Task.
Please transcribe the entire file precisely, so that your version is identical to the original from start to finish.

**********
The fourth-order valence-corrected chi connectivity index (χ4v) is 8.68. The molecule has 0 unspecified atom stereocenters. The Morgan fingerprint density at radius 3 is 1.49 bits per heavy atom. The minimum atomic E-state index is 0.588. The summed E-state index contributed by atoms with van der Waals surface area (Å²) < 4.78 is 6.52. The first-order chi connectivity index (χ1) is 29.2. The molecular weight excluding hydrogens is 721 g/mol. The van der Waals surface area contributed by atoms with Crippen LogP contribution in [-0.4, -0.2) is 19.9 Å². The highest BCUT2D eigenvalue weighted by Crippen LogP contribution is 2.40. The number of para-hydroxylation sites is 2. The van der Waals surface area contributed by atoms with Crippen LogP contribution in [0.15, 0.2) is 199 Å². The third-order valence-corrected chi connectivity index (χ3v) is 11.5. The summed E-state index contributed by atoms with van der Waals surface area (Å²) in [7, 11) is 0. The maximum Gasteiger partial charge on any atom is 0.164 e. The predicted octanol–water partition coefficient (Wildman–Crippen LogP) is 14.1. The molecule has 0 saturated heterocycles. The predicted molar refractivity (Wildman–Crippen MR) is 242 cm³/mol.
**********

The fourth-order valence-corrected chi connectivity index (χ4v) is 8.68. The molecule has 0 unspecified atom stereocenters. The Morgan fingerprint density at radius 3 is 1.49 bits per heavy atom. The minimum atomic E-state index is 0.588. The summed E-state index contributed by atoms with van der Waals surface area (Å²) < 4.78 is 6.52. The first-order chi connectivity index (χ1) is 29.2. The molecular weight excluding hydrogens is 721 g/mol. The van der Waals surface area contributed by atoms with Crippen LogP contribution in [-0.4, -0.2) is 19.9 Å². The highest BCUT2D eigenvalue weighted by Crippen LogP contribution is 2.40. The number of para-hydroxylation sites is 2. The van der Waals surface area contributed by atoms with Crippen LogP contribution in [0.15, 0.2) is 199 Å². The third-order valence-corrected chi connectivity index (χ3v) is 11.5. The summed E-state index contributed by atoms with van der Waals surface area (Å²) in [7, 11) is 0. The maximum Gasteiger partial charge on any atom is 0.164 e. The predicted octanol–water partition coefficient (Wildman–Crippen LogP) is 14.1. The molecule has 0 saturated heterocycles. The predicted molar refractivity (Wildman–Crippen MR) is 242 cm³/mol.